Hey, I'm sure they're great folks over there at LARVIK MIKROBRYGGERI, and a shot in the dark w/ their IPA was either going to work, or it wasn't. It didn't. It's a bitter and weirdly-hopped IPA, with hops totally out of balance with the malts. It's a bold 7.3% ABV, but I truly think it's too medicine-laced for my refined palate. That's all well and good when I'm "tussin' up", but not in my beer. Looks nice – a deep rich orange with clouds puffing up from the bottom – but it's not in any way a beer I'd recommend nor try again. Looks like mosts folks on RateBeer agree with me on this one. 5/10.

Sunday, April 13, 2014

LET'S TAKE A LOOK AT SOCIETE BREWING

If you listen to Nat the Beer Rover - and I do, because he's a longtime San Diego craft beer authority and the author of an excellent blog whom we once interviewed here - then you probably already know about SOCIETE BREWING. Hunting down and drinking their beers, which have been praised extensively on The Beer Rover, was priority #1 for me when the wife and I recently visited San Diego for a little time away. Nat told me they're not bottling anything just yet, but he did steer us to The Public House in La Jolla, CA, which just happened to have two of their beers on draft. Given that this was San Diego, the weather was, of course, perfect, and The Public House has a patio from which to enjoy such perfection - as well as a draft list that's utterly jaw-dropping. I did not stray and I did not tarry from my mission: Drink Societe. Here's what I tried:

SOCIETE BREWING - "The Madam": A sweet and hoppy Belgian pale ale, which you can see pictured here moments before it touched my throat. It has a bit of the yeastiness that marks a beer as, say, "Belgian" vs., say, "American", and it went down dry and perhaps more hopped-up than I was expecting. Given my outsized expectations for these guys, I suppose it's a mild disappointment that this didn't have me foaming at the mouth, but it really went down well with my salad n' frites. 7.5/10.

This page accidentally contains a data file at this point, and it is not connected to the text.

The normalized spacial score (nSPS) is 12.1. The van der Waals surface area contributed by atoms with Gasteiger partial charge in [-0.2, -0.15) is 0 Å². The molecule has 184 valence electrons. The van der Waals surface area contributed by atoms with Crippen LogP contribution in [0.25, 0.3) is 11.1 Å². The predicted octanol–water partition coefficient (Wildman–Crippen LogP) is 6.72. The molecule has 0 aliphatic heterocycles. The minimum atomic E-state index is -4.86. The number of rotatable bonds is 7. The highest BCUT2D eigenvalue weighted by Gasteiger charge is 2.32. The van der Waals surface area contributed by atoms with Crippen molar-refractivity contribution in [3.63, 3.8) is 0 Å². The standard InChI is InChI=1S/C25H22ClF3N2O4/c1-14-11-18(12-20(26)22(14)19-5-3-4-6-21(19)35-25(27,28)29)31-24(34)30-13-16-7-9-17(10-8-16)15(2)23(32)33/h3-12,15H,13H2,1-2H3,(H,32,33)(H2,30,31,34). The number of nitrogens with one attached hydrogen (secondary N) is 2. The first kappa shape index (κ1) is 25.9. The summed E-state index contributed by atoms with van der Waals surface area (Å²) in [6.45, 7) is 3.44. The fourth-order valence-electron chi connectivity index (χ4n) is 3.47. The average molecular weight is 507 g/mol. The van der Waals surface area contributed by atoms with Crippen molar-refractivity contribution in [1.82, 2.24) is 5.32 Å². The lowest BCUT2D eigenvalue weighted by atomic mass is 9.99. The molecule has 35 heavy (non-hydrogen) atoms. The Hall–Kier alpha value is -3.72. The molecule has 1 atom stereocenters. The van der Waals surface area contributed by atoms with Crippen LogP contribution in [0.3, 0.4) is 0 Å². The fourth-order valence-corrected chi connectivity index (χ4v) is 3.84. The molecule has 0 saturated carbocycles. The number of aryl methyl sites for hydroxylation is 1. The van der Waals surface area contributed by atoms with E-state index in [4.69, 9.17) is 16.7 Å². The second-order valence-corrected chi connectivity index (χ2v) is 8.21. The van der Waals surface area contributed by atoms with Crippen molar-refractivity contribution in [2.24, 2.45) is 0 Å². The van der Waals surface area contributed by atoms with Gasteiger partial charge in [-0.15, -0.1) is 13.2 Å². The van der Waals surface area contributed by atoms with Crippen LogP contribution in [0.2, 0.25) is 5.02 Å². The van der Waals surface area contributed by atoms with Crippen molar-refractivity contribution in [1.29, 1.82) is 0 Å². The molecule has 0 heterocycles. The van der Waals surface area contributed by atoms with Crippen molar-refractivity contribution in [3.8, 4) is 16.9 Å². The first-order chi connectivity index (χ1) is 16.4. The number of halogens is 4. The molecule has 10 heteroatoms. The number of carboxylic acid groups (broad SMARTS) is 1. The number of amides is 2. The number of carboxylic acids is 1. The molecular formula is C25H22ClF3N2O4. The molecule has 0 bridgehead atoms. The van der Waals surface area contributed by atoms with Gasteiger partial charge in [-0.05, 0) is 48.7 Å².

SOCIETE BREWING - "The Pugilist": Would you have been disappointed if the only other beer on the menu from a highly-anticipated brewer happened to be an Irish dry stout? OK, so then I'm not alone here. As it was, it was a simple, very drinkable stout, nice and smooth with a bit of roasted bite to it. But, at the end of the day, it was a simple Irish dry stout more suitable for Chargers Sundays at the sports bar than as a rare tonic for an ultra-selective beer aesthete/dork such as myself. 7/10.

Wednesday, April 9, 2014

THE DANK CHRONICLES: MODERN TIMES' "BLAZING WORLD"

Was I the only one who got sorta confused when MODERN TIMES BEER cans started popping up on shelves and in beer blogs? I thought it was a Trader Joe's house brand, but then, I don't know what I'm talking about. Theirs happens to be called SIMPLER TIMES. Let's leave aside whether or not "simpler" is even a word, and return to the matter at hand: Modern Times Beer, from San Diego. Me and the missus were in San Diego last week for a short, child-free vacation, and I acted upon an astounding set of beer recommendations from Nat the Beer Rover and visited the Bottlecraft store in San Diego's "Little Italy" to buy some suitcase-stuffers. MODERN TIMES' "Blazing World" amber ale just happened to be one of those. Truth be told, the fella behind the counter told me I had to buy it, and so I did.